One of our goals was to drive through a giant redwood tree, which we did at Klamath CA. Unfortunately the tree moved as we were driving through and it scraped our side mirror...oops. There are only three drive-through redwoods left, all in private hands.

Eureka CA, which we had heard about and were prepared to visit for several days, is a hole. We left after one day. The only good thing about it is that, when leaving, we drove the Avenue of the Giants, which appears to be old highway 101. What a fantastic drive! Although we'd already seen giant redwoods, there is something mesmerising about them, akin to watching surf. We never tired of seeing them. Along the way, there are dozens of hiking trails; we spent about a couple of hours exploring one. Molly, again, had a ball.

From Garberville CA we took several scenic drives through very hilly and winding roads. The scenery was fantastic. At the end of one, over the King Mountain Range, we discovered Shelter Cove, where we again saw whales spouting, lots of them. Molly finally discovered that her genes are water dog, as she for the first time ran into the water to retrieve her ball. It was a tough drive in and out of there and we were glad we were not doing it in the motorhome. Very scenic!

Fort Bragg CA is a nice place, albeit a bit touristy. We walked Old Town, the Mendocino Coast Botanical Gardens and nearby state parks. The Beachcomber motel is right on the dunes, so we had endless walks there with Molly. The harbour, under the bridge, is one of the most scenic harbours.

From our base in Oakland, we have been exploring the bay area. We thought we'd give it a week, but we stayed nearly a month. We discovered, within an easy walk from the hotel, the very popular Rudy's Can't Fail Café (50s retro), where we had a New Years Day breakfast, Pixar Studios, and Fantasy Junction, a classic car broker with the most fantastic stock of cars, which we were invited to walk among. We went to an international car show in San Jose, which was a real disappointment; the car industry is still sick, at least if their efforts at putting on a major car show is any evidence.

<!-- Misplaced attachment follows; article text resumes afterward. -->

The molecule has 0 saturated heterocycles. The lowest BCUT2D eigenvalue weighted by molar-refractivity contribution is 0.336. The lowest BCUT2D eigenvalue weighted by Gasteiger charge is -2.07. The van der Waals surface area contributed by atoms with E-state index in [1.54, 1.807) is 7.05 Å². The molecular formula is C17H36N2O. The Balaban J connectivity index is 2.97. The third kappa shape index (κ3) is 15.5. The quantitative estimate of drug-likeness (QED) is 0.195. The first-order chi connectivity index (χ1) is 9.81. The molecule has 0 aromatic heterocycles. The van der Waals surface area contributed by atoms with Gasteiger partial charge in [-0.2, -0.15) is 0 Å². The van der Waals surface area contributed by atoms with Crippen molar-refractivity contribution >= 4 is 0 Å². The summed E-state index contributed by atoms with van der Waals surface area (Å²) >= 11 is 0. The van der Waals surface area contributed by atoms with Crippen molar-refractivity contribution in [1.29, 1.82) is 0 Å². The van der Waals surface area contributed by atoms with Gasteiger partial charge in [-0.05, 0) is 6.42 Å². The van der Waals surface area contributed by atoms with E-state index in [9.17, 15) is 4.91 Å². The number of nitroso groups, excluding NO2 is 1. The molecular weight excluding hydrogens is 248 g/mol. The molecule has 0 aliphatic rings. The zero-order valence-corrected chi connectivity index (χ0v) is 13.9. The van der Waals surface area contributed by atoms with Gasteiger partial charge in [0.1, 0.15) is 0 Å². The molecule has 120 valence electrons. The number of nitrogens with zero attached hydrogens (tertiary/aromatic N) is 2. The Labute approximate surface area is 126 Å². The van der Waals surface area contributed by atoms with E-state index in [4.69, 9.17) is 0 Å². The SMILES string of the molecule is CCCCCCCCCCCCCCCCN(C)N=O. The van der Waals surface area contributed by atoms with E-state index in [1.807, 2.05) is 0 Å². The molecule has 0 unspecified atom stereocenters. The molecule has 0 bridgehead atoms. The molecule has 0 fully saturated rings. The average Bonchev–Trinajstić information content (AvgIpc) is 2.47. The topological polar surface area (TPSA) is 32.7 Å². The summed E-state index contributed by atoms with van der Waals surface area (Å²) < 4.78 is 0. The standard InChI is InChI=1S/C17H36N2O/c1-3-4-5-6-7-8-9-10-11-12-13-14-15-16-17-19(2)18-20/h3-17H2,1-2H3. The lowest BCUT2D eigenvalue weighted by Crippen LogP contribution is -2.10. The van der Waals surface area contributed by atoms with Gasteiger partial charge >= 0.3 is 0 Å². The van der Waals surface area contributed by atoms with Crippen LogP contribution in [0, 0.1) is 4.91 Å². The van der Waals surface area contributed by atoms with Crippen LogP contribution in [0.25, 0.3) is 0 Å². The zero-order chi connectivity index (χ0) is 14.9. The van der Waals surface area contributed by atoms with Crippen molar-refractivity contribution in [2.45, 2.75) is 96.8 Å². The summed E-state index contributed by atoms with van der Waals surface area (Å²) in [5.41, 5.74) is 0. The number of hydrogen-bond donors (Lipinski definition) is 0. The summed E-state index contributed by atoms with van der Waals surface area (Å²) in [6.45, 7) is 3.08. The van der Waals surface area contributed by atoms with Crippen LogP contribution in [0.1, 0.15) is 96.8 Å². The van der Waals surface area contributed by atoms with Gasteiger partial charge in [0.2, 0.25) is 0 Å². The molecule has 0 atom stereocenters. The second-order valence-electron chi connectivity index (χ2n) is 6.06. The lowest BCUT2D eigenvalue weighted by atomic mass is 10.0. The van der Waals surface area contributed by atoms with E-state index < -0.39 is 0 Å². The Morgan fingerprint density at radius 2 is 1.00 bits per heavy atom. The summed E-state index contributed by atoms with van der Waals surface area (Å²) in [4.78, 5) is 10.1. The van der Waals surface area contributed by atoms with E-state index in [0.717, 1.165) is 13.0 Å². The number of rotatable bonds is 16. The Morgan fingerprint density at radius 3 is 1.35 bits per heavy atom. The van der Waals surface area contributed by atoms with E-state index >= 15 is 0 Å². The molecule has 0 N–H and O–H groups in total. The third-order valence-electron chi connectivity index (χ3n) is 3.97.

Over the Bay Bridge, in San Francisco, we've been doing the 49-mile drive in bits and pieces. On an unusually clear day we went up to the twin peaks and saw stunning vistas of the city. Another day was spent walking around the Golden Gate Park which was originally 1,017 acres of sand dunes and is now a huge park with different gardens, a small lake with boat rentals, playing fields, etc. It is a very popular spot. We met up with Bruce, a school chum of Kyle's, at a neat restaurant called “The Stinking Rose” in North Beach. You have to like garlic to eat here. We love San Francisco and its unique architecture.

Earth quakes and other natural disasters so far have been uneventful, at least for us. There was an earthquake just south of us, near Milpitas, which we barely felt even though it was a 4.1. There was another, much bigger one—a 7, north of us in Eureka that we did not feel at all, despite the TV news carrying on about it. The rain storms that the area is also famous for were totally uneventful where we are staying, although they reached records in some parts of the bay area. Just south of San Francisco, on the other hand, there is an apartment building ready to slip into the sea due to erosion. Apparently, they have lost about 30-feet of land over the past few years. Now that the cliff is right at the edge of the building and it is about to topple, they are finally getting around to taking core samples and are protecting the cliff with rock. We took a drive down that highway and, sure enough, there are areas of the highway that are diverted due to erosion. From what we've seen, that apartment is doomed, as perhaps are others ones around it.